Despite some excess in the way they have been portrayed as ‘the next revolution', social networks have generated new behaviours and new ways of sharing and using information across networks. Whereas, until recently, most attention about Web 2.0 has been focused on individual usage, recent research is pointing at a potentially massive impact of social networking on governments 17 and business 18. One of the effects of this trend can be seen in the radically new way in which innovation is taking place: as the process of innovation becomes increasingly collaborative, open and cross sectoral, innovation ceases to be product-centric. More and more often, new ideas emerge not through the production of a new good or service, but as new business models, or new social usages. Since emerging from the current crisis will undoubtedly involve, in one way or another, the invention of a new world, tapping such innovation at the source is also an opportunity that must not be missed.

Possible response #4 - (to all of the above) - openness and education

None of the three issues described above (broadband deployment, investment steering, innovation tapping) will yield its full potential benefit unless two fundamental principles are shared, promoted and supported at the global level, namely: (1) open minds and open economies will be our best medicine to steer away from the current crisis, and (2) education (formal, informal, vocational, life-long, book-based, radio-based, TV-based or Web-based) is the only way to enhance equity across societies and populations, and to provide mankind with the knowledge it needs to share in order to innovate its way out of the crisis.


Investing in knowledge and knowledge infrastructure tends to become strategically and politically even more important when the crisis starts generating additional exclusion mechanisms. When jobs are lost in banking, finance, and then progressively in industrial sectors such as automobile, white goods and textile, e-inclusion becomes a priority mechanism to help the unemployed to acquire the skills and knowledge which will enhance their chances to re-join the ranks of active labour as rapidly as possible.

Exceptional times call for innovative thinking and outstanding leadership. Because today's world is more inter-connected, and more multi-polar, than it has ever been, it has more opportunities to learn from its crises, and design better ways to manage itself. Political and business leaders, as well as every one of us, as global citizens, have a duty to think beyond the crisis. By making appropriate use of its catharsis effects, we can probably rid our societies and economies from some of their worst practices and behaviors. By trying to identify ways to prevent similar situations, we can design new ways to build bridges for less inequity, and open doors to more opportunities.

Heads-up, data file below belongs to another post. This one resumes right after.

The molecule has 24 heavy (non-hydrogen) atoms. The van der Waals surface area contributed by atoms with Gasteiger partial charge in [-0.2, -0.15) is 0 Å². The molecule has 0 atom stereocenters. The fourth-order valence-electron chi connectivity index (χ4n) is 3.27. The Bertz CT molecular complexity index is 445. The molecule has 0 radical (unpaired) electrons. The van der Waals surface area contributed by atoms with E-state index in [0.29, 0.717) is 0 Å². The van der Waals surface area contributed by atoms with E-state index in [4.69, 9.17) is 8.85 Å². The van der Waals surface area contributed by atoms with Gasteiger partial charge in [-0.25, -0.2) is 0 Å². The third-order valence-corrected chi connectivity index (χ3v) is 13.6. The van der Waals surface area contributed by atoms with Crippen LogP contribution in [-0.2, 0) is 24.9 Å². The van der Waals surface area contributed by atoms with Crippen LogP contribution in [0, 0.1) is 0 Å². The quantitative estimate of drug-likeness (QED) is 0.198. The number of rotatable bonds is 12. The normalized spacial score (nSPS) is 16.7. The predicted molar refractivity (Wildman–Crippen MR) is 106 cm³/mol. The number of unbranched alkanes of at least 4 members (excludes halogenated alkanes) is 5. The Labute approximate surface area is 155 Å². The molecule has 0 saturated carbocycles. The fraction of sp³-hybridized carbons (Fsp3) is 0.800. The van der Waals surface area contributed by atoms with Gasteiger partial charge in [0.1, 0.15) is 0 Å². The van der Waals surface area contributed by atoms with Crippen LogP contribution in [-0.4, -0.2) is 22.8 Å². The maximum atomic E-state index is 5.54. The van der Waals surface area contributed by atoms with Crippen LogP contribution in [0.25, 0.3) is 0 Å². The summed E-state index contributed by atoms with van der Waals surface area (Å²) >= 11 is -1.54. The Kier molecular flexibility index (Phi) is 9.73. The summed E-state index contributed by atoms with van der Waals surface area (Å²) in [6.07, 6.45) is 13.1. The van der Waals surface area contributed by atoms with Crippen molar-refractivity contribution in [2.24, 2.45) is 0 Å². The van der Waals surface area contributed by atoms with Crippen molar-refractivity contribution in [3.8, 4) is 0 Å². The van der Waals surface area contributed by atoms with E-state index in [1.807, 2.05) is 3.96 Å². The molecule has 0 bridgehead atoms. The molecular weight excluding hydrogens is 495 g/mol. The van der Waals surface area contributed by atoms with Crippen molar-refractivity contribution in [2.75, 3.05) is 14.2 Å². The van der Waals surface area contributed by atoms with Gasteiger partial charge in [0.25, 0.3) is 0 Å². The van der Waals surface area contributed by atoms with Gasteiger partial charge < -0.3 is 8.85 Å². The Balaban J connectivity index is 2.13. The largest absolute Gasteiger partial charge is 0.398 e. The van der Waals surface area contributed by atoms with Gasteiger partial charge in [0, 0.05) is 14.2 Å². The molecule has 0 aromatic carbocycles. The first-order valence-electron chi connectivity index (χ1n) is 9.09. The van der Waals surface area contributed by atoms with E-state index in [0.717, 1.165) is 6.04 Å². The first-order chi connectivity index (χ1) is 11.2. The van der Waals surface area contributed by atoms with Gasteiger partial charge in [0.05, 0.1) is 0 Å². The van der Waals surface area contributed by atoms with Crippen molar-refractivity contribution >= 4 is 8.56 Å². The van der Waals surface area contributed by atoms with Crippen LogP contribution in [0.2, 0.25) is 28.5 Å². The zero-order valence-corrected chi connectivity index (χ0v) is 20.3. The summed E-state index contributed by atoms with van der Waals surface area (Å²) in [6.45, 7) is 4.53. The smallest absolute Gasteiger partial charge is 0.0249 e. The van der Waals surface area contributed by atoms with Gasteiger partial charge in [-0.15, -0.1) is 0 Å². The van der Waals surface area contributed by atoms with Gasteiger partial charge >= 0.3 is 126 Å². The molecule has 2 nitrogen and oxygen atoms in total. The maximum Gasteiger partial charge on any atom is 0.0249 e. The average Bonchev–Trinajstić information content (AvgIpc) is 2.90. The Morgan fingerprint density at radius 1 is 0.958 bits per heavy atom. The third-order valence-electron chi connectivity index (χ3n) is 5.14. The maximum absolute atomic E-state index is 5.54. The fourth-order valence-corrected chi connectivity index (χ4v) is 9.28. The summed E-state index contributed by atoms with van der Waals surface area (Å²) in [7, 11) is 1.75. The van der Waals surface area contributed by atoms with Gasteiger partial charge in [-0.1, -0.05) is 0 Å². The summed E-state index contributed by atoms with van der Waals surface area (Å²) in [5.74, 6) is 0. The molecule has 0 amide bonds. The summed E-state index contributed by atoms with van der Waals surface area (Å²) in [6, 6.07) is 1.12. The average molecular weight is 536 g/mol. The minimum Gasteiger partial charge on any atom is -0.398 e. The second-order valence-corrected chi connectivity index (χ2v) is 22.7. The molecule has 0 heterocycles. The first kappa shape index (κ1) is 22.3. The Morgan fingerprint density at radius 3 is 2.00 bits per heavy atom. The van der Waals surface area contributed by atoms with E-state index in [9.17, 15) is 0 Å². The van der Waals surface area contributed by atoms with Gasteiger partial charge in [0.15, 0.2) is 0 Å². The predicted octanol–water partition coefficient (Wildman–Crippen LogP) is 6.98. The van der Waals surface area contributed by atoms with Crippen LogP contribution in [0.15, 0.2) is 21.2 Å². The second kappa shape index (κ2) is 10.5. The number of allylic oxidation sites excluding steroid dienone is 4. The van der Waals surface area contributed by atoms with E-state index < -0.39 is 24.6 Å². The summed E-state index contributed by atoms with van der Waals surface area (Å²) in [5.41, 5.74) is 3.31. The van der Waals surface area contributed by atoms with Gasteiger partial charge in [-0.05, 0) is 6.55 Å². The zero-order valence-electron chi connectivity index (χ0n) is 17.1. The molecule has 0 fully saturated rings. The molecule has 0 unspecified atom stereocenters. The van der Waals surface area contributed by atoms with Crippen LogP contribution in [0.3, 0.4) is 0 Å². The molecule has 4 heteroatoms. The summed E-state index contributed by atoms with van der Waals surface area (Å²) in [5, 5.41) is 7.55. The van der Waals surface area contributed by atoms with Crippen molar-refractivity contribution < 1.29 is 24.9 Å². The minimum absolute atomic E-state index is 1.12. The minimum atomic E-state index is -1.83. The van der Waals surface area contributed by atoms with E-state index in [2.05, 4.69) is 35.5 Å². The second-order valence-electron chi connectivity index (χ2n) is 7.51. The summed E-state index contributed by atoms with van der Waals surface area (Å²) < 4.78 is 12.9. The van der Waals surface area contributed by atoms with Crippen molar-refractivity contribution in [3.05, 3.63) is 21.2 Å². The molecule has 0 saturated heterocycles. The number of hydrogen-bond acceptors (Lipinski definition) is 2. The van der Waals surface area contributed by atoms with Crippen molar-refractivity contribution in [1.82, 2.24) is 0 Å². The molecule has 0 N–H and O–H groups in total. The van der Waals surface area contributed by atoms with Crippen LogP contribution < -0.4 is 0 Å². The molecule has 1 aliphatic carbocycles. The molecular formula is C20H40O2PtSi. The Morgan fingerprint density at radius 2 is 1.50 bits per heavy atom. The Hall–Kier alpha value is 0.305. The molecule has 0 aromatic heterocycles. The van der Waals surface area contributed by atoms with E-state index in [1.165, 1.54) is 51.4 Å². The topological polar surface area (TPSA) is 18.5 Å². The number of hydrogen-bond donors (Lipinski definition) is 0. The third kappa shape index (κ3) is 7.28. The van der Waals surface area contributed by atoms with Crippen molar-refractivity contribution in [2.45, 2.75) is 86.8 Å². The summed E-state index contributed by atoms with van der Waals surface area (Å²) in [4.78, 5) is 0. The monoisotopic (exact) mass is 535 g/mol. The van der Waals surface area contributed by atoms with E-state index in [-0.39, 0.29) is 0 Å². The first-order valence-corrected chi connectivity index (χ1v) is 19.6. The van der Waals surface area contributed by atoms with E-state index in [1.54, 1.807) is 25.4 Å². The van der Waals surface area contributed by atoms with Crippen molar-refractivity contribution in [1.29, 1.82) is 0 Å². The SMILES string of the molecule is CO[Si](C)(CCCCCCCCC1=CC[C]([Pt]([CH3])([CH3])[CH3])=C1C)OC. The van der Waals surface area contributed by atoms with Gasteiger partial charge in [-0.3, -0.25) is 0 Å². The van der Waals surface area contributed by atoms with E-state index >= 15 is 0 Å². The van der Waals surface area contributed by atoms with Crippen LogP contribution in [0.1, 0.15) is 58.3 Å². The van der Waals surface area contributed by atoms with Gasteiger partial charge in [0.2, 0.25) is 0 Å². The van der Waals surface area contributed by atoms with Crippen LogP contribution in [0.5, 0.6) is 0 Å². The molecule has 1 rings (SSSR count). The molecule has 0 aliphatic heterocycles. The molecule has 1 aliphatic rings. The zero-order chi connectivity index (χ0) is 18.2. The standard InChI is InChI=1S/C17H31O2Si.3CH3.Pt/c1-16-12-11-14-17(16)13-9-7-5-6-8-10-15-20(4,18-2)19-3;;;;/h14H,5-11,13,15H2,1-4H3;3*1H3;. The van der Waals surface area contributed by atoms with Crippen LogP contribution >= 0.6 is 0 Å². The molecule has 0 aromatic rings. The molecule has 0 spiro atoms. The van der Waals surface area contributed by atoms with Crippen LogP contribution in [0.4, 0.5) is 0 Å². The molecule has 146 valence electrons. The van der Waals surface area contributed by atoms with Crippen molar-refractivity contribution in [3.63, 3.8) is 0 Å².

In this effort, ambition, innovation, openness and education will be keywords, and telecommunications and information networks will remain both a tool and a symbol. Losing sight of their importance would be an assured way to turn our back to our future.


For additional information on knowledge economy issues, skills for the information age, and leadership in networked economies, visit the following websites:;

Fraser, M. and Dutta, S. (2008), "Throwing Sheep in the Boardroom", John Wiley and Sons, Chichester

Ivaturi, V., Lanvin, B. and Mohan, H. (2009) "Global Mobility of Talents - What will make people move, stay or leave in 2015 and beyond ?", in 'Global Information Technology Report, 2008-2009', World Economic Forum, upcoming.

Tapscott, D. (2008), "Grown Up Digital - How the Net Generation is changing your world", McGraw Hill, New-York.

World Bank (2007), 'Building Knowledge Economies - Advanced Strategies for Development', World Bank Institute Development Studies, Washington D.C.


16 "De hacer lo urgente, no hacemos lo importante", Jose-Maria Figueres-Ohlsen, former president of Costa Rica.

17 See for example, Don Tapscott (2008)

18 See for example M. Fraser and S. Dutta (2008).

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Are Arab Telecom markets immune from the global credit crunch? Jawad Jalal Abbassi,
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Updated : 2009-06-17